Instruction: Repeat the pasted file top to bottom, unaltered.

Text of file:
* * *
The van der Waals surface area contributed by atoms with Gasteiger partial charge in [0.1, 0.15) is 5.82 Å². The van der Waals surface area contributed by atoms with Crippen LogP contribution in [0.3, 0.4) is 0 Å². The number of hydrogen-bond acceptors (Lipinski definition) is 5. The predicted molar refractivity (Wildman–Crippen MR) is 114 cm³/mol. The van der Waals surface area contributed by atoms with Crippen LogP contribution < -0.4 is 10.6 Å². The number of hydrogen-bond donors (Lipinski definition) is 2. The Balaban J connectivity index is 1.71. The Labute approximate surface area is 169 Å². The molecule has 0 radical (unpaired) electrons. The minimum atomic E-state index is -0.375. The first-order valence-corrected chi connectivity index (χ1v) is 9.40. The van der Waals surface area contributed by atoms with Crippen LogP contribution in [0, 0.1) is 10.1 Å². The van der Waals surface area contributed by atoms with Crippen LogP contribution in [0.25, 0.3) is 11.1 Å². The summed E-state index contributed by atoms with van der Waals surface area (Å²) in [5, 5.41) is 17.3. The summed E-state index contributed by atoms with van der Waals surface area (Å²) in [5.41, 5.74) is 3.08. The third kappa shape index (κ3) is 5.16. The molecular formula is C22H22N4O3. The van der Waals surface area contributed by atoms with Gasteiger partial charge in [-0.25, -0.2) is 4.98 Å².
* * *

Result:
The van der Waals surface area contributed by atoms with Gasteiger partial charge in [0.1, 0.15) is 5.82 Å². The van der Waals surface area contributed by atoms with Crippen LogP contribution in [0.3, 0.4) is 0 Å². The number of hydrogen-bond acceptors (Lipinski definition) is 5. The predicted molar refractivity (Wildman–Crippen MR) is 114 cm³/mol. The van der Waals surface area contributed by atoms with Crippen LogP contribution < -0.4 is 10.6 Å². The number of hydrogen-bond donors (Lipinski definition) is 2. The Balaban J connectivity index is 1.71. The Labute approximate surface area is 169 Å². The molecule has 0 radical (unpaired) electrons. The minimum atomic E-state index is -0.375. The first-order valence-corrected chi connectivity index (χ1v) is 9.40. The van der Waals surface area contributed by atoms with Crippen LogP contribution in [0, 0.1) is 10.1 Å². The van der Waals surface area contributed by atoms with Crippen LogP contribution in [0.25, 0.3) is 11.1 Å². The summed E-state index contributed by atoms with van der Waals surface area (Å²) in [5, 5.41) is 17.3. The summed E-state index contributed by atoms with van der Waals surface area (Å²) in [5.41, 5.74) is 3.08. The third kappa shape index (κ3) is 5.16. The molecular formula is C22H22N4O3. The van der Waals surface area contributed by atoms with Gasteiger partial charge in [-0.25, -0.2) is 4.98 Å².